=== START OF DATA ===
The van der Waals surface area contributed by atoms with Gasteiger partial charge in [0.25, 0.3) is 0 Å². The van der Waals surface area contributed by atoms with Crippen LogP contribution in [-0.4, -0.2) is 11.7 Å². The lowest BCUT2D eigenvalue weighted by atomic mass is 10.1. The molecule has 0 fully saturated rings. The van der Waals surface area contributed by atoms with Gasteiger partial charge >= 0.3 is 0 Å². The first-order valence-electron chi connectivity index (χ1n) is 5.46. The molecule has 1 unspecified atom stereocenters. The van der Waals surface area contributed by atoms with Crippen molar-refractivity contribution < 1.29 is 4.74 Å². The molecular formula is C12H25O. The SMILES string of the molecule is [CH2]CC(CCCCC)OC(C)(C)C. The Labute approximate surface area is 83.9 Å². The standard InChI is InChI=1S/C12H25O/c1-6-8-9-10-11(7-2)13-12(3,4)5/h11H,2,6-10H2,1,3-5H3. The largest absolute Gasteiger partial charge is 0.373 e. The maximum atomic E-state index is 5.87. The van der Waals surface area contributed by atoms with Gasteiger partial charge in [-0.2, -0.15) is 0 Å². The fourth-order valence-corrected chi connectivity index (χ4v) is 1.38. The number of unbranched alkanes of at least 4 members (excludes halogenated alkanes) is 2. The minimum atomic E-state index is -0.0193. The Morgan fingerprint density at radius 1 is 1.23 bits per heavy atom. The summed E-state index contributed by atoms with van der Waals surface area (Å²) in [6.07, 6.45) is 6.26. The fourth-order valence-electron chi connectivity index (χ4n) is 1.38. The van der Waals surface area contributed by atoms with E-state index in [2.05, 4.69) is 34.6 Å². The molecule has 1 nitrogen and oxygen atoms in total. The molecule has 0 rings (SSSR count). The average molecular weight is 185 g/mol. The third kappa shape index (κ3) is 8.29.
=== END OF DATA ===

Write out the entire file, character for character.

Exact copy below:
The van der Waals surface area contributed by atoms with Gasteiger partial charge in [0.25, 0.3) is 0 Å². The van der Waals surface area contributed by atoms with Crippen LogP contribution in [-0.4, -0.2) is 11.7 Å². The lowest BCUT2D eigenvalue weighted by atomic mass is 10.1. The molecule has 0 fully saturated rings. The van der Waals surface area contributed by atoms with Gasteiger partial charge >= 0.3 is 0 Å². The first-order valence-electron chi connectivity index (χ1n) is 5.46. The molecule has 1 unspecified atom stereocenters. The van der Waals surface area contributed by atoms with Crippen molar-refractivity contribution < 1.29 is 4.74 Å². The molecular formula is C12H25O. The SMILES string of the molecule is [CH2]CC(CCCCC)OC(C)(C)C. The Labute approximate surface area is 83.9 Å². The standard InChI is InChI=1S/C12H25O/c1-6-8-9-10-11(7-2)13-12(3,4)5/h11H,2,6-10H2,1,3-5H3. The largest absolute Gasteiger partial charge is 0.373 e. The maximum atomic E-state index is 5.87. The van der Waals surface area contributed by atoms with Gasteiger partial charge in [-0.2, -0.15) is 0 Å². The fourth-order valence-corrected chi connectivity index (χ4v) is 1.38. The number of unbranched alkanes of at least 4 members (excludes halogenated alkanes) is 2. The minimum atomic E-state index is -0.0193. The Morgan fingerprint density at radius 1 is 1.23 bits per heavy atom. The summed E-state index contributed by atoms with van der Waals surface area (Å²) in [6.07, 6.45) is 6.26. The fourth-order valence-electron chi connectivity index (χ4n) is 1.38. The van der Waals surface area contributed by atoms with E-state index in [2.05, 4.69) is 34.6 Å². The molecule has 1 nitrogen and oxygen atoms in total. The molecule has 0 rings (SSSR count). The average molecular weight is 185 g/mol. The third kappa shape index (κ3) is 8.29.